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Unread 05-26-2011, 03:09 PM   #1
Uncle Alvah
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Default Trimming fat on Butts

I was reading somewhere about trimming excess fat from Boston Butts as a first step in prepping the meat.
The writer did not elaborate but surely they don't mean to infer that the fat cap should be removed????
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Unread 05-26-2011, 03:22 PM   #2
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kinda hard to say what they meant without reading the statement in context...however, I remove the double fat cap prior to seasoning and cooking a pork butt.
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Unread 05-26-2011, 03:25 PM   #3
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Some do, some don't.

I've done it both ways with good results both ways. As is usual, there is no 'right way' or 'wrong way' - as long as what you're doing works for you.

With the fat cap on, I tend to really rub it down heavily, working the rub in between the muscles.

With the fat cap off, I have injected heavily.

Hope this helps -
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Unread 05-26-2011, 03:26 PM   #4
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Some people remove the fat cap. But, I leave it on to provide some protection to the meat when cooking. I remove some of the fat and anything that doesn't look appetizing to me.

The idea is to remove fat from any place that you want bark to form from your rub. Bark won't develop properly on fat. So, if you want bark all over the butt, remove all of the fat but you may get more stringy tough meat on the outside too.
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Unread 05-26-2011, 03:33 PM   #5
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I was taught to trim most of the fat and that is how I have always done it. I have never had a problem with tough or stringy meat.
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Unread 05-26-2011, 03:35 PM   #6
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I always leave it on and cook with the fat cap on top so that when the fat starts to render it renders down into the meat helping keep it more moist and juicy
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Unread 05-27-2011, 05:17 PM   #7
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Quote:
Originally Posted by Igotgas View Post
I was taught to trim most of the fat and that is how I have always done it. I have never had a problem with tough or stringy meat.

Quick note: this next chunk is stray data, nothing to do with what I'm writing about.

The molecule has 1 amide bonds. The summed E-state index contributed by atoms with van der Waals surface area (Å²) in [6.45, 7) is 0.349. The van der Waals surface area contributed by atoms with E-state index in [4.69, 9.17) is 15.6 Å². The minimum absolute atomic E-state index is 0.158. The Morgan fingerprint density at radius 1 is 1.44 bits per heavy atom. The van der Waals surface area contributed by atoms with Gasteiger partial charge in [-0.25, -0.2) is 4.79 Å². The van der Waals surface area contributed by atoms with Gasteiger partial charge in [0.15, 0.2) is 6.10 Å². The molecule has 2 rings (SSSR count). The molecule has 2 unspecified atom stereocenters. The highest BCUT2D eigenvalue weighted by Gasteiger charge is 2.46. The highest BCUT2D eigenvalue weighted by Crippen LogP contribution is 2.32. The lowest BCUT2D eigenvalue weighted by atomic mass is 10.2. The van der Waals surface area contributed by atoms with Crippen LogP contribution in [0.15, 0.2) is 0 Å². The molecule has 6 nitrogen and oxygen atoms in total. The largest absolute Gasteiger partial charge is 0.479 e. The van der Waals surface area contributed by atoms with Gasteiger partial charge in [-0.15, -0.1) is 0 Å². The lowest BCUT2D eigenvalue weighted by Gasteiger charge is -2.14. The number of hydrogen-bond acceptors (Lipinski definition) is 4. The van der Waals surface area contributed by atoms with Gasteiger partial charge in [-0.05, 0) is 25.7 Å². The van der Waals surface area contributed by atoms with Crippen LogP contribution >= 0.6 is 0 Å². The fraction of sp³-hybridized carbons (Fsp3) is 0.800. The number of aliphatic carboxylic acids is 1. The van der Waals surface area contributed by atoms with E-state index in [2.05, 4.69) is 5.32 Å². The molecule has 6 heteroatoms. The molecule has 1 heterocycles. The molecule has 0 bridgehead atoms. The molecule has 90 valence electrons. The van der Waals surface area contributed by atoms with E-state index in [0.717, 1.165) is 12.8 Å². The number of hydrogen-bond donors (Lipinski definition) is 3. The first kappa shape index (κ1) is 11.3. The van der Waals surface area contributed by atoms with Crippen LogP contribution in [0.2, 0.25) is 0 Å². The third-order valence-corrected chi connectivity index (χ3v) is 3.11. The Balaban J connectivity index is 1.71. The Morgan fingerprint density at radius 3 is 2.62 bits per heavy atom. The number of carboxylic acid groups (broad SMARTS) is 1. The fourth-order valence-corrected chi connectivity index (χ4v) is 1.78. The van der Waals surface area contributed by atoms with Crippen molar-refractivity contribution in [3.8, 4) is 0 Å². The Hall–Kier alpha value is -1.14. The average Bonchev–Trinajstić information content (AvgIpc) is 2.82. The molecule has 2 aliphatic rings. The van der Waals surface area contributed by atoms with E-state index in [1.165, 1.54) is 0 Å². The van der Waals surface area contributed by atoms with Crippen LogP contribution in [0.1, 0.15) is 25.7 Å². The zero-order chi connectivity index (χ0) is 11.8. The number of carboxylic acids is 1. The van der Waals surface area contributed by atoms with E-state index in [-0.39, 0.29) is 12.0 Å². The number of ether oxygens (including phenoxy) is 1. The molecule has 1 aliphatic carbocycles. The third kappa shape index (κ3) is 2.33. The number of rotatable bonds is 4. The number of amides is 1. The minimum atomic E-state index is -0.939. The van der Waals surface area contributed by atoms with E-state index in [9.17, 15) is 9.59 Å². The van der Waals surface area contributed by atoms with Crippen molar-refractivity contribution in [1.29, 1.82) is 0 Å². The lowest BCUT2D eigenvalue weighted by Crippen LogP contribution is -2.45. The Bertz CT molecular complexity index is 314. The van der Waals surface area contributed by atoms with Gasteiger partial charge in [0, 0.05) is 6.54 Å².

The fat cap does nothing to hinder or encourage tough, stringy meat.
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Unread 05-27-2011, 05:18 PM   #8
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I never trim pork butts. The only thing I take a knife to is any cartilage or bone left from butchering.

PS...98% of the time my fat cap gets finely chopped up after the cook and mixed in with the pork.
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Unread 05-27-2011, 05:27 PM   #9
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I always cut the fat cap off fully and crown the meat, more bark, faster cooks, and I think there's plenty of fat in the butt to keep the meat moist.
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Unread 05-27-2011, 05:36 PM   #10
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I agree with Soybomb that there is more than enough fat throughout the butt to keep it moist and tender. By removing the fat cap, the spice can penetrate the meat, and I can develop a beautiful bark on all sides. The only way you'll know what works best for you is to try it!
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Unread 05-27-2011, 05:40 PM   #11
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Quote:
Originally Posted by Soybomb View Post
I always cut the fat cap off fully and crown the meat, more bark, faster cooks, and I think there's plenty of fat in the butt to keep the meat moist.
This is gospel. Plenty of fat on those larger butts and picnics. The bark is what makes it that much better :)
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Unread 10-27-2011, 10:34 AM   #12
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I'm going to give the "anti-fat cap" method a try tomorrow on a 10# butt with the UDS. I think getting the extra bark without fat will be the way to go.
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Unread 10-27-2011, 10:38 AM   #13
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I remove mine as well, let that side get some bark on it.
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Unread 10-27-2011, 10:38 AM   #14
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Never, ever, ever remove the fat on a butt.

This is pork we are talking about, not beef.
Beef's fat cap (IE: brisket) doesn't render as readily as pork does.
The fat cap as you are calling it on a pork butt is nothing but porky goodness waiting to be exploited.

Once cooked, any fat that does not render will fall right off the butt.

Disclaimer: This is my way, this may not be your way, but it works well for me.
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Unread 10-27-2011, 10:39 AM   #15
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Quote:
Originally Posted by Cook View Post
I never trim pork butts. The only thing I take a knife to is any cartilage or bone left from butchering.

PS...98% of the time my fat cap gets finely chopped up after the cook and mixed in with the pork.
Same here. I only trim fat off of picnics when I'm taking the skin off, and I still leave a good layer on them.
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